Now, Senture would land even more department work, as BearingPoint, a Virginia company hired in 2004 to test prototype transportation worker cards, selected Senture to set up a call center for the test. About the time that contract was first advertised, but before it was awarded, John Rogers, the congressman's son, was hired by Senture as a computer systems administrator.

"It has nothing to do with who my father is," John Rogers said in a telephone interview. "It has everything to do with my qualifications." He said he had worked in data management and technology for 13 years.

Officials at Senture did not respond to requests for comment. Since 2004, they have contributed at least $12,000 to Mr. Rogers and his political action committee.

Executives at LaserCard Systems, Maximus, Shenandoah Electronic Intelligence and a lobbying firm that represents BearingPoint have also since contributed at least $30,000, with their spouses, to Mr. Rogers's political causes, federal records show. All four companies either sold services through Homeland Security for work done at the identity card plant in Corbin or won contracts to test the identification card.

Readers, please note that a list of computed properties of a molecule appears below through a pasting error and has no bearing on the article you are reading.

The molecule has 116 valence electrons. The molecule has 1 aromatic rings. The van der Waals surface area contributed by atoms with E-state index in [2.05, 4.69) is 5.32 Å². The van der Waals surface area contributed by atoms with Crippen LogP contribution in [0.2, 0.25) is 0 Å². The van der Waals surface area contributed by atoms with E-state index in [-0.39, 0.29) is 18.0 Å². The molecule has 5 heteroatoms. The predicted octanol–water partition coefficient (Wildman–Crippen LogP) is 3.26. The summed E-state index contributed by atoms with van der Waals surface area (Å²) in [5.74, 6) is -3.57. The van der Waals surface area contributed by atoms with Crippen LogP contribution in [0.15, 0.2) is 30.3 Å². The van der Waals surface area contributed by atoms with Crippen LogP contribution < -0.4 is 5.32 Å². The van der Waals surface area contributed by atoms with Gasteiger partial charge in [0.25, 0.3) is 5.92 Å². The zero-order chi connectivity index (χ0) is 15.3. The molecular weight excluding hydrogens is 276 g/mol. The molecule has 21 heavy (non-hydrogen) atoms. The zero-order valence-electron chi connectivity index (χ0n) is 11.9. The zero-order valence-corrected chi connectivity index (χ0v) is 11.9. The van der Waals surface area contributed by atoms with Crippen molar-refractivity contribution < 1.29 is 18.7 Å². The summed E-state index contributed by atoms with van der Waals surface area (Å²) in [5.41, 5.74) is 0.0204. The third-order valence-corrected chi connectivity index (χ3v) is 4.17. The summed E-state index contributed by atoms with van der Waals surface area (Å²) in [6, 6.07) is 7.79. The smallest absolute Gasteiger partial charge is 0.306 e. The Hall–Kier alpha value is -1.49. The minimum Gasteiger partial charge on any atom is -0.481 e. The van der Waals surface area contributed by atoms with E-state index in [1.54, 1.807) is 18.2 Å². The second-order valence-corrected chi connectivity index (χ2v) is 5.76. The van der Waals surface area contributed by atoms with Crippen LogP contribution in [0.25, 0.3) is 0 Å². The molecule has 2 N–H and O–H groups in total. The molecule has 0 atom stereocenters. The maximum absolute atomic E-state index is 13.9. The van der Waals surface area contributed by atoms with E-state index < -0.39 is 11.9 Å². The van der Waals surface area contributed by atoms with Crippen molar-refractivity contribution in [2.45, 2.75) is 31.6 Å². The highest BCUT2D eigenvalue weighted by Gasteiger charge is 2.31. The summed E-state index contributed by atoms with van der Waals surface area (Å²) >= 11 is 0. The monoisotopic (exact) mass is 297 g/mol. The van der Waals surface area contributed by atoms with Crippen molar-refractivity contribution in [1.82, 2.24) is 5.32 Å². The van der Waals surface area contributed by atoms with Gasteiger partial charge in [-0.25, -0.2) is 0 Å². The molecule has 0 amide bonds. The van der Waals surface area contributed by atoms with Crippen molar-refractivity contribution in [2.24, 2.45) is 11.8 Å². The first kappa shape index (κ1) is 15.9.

In all, about $100,000 in contributions have come to Mr. Rogers from parties with at least some ties to the identification card effort, records show.

When tests on a smart card prototype identification card finally got under way in November 2004, the program again ran into an obstacle.

To try to speed up the work, contractors decided initially to produce the prototype cards in Pennsylvania. But Homeland Security demanded that the work be moved. It had to take place in Corbin, Steve Lunceford, a BearingPoint spokesman, said the company was told. Mr. Kayser, the Homeland Security spokesman, confirmed the requirement.

One former Homeland Security official said that the demand, which came as a result of the legislative mandate, made little sense: only about 5,000 cards would be printed as part of the test. But still, the smart card printing equipment was picked up and sent to Corbin, adding to the expense and causing another delay.

Interventions by Mr. Rogers were far from the only reason for delays. Homeland Security repeatedly revised plans for the identification card, related to matters like the method for collecting and storing personal information.